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Monday, June 25, 2018

After speech, Narendra Modi steps down to be with the children

Dressed in three different colours, the sitting children were seated to display the number 68.

Written by Pranav Kulkarni | New Delhi | Updated: August 15, 2014 1:45:38 pm
pm-girls Prime Minister Narendra Modi interacts with school children after addressing the Nation from rampart of the historic Red Fort during the 68th Independence Day function. (Source: PTI)

While the Tricolour and songs rent the air around Red Fort with a conspicous mood of patriotism, enthusiasm about Prime Minister Modi’s maiden speech was certainly the unmissable element of the 68th Independence Day celebration at Red Fort on Friday.

The high-point, however, came when, disregarding the multi- agency security cover, he went amidst the schoolchildren and they surrounded him for a photograph, a handshake or just a simple glimpse.


The Tricolour flew high and about 3,500 schoolchildren from 42 schools across the Capital along with NCC cadets sang patriotic songs. Dressed in three different colours, the sitting children were seated to display the number 68. It was also for the first time that about 10,000 citizens were allowed to witness the ceremony at the venue. They shouted patriotic slogans, cheered and applauded as the PM delivered an hour-long starting at 7.33 am.


The security agencies were on their toes throughout the two-hour event. A posse of armed guards from Delhi Police, Special Protection Group, NSG and plainclothesmen from IB and other security agencies guarded the ‘fortified’ the Red Fort and roads leading to the venue. But they had their work cut out every time Modi went close to the crowds, be it during the ceremonial guard which was held closer to the audience this time or after the speech when he walked straight out of the security cover to greet the schoolchildren who had arrived at the venue at 4 am.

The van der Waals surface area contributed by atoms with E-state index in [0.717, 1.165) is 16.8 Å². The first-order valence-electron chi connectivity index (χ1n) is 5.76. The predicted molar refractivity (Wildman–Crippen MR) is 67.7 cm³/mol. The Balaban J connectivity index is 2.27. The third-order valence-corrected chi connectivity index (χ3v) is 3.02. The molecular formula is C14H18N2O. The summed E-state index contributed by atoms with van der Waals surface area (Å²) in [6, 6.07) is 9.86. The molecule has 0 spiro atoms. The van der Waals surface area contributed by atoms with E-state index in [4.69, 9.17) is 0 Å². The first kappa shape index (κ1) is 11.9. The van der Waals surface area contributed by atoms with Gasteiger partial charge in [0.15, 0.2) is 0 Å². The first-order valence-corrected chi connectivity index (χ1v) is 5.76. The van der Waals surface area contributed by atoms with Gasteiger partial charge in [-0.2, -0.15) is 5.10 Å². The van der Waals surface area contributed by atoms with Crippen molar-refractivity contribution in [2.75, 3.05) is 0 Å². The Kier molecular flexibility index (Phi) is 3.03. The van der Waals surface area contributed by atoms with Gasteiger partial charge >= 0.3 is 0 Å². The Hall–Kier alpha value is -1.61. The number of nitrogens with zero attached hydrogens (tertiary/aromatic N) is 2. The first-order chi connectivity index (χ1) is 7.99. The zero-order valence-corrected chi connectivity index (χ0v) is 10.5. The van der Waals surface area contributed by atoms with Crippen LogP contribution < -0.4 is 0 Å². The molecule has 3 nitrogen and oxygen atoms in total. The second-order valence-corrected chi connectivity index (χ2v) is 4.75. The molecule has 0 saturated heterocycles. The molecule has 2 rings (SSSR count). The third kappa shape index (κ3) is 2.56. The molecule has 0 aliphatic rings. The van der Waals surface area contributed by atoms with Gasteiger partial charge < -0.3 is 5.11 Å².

Earlier, the PM arrived at Red Fort in a cavalcade of black SUVs after paying tribute to Mahatma Gandhi at Rajghat. He was offered a guard of honour by a contingent consisting of an officer and 24 men from each of the Armed Forces. The Army, being the coordinating service, had its contingent for Prime Minister’s Guard drawn from the 8th Jammu & Kashmir Light Infantry (Siachen)- one of the most decorated battalions of the Indian Army followed by a 21-gun salute.

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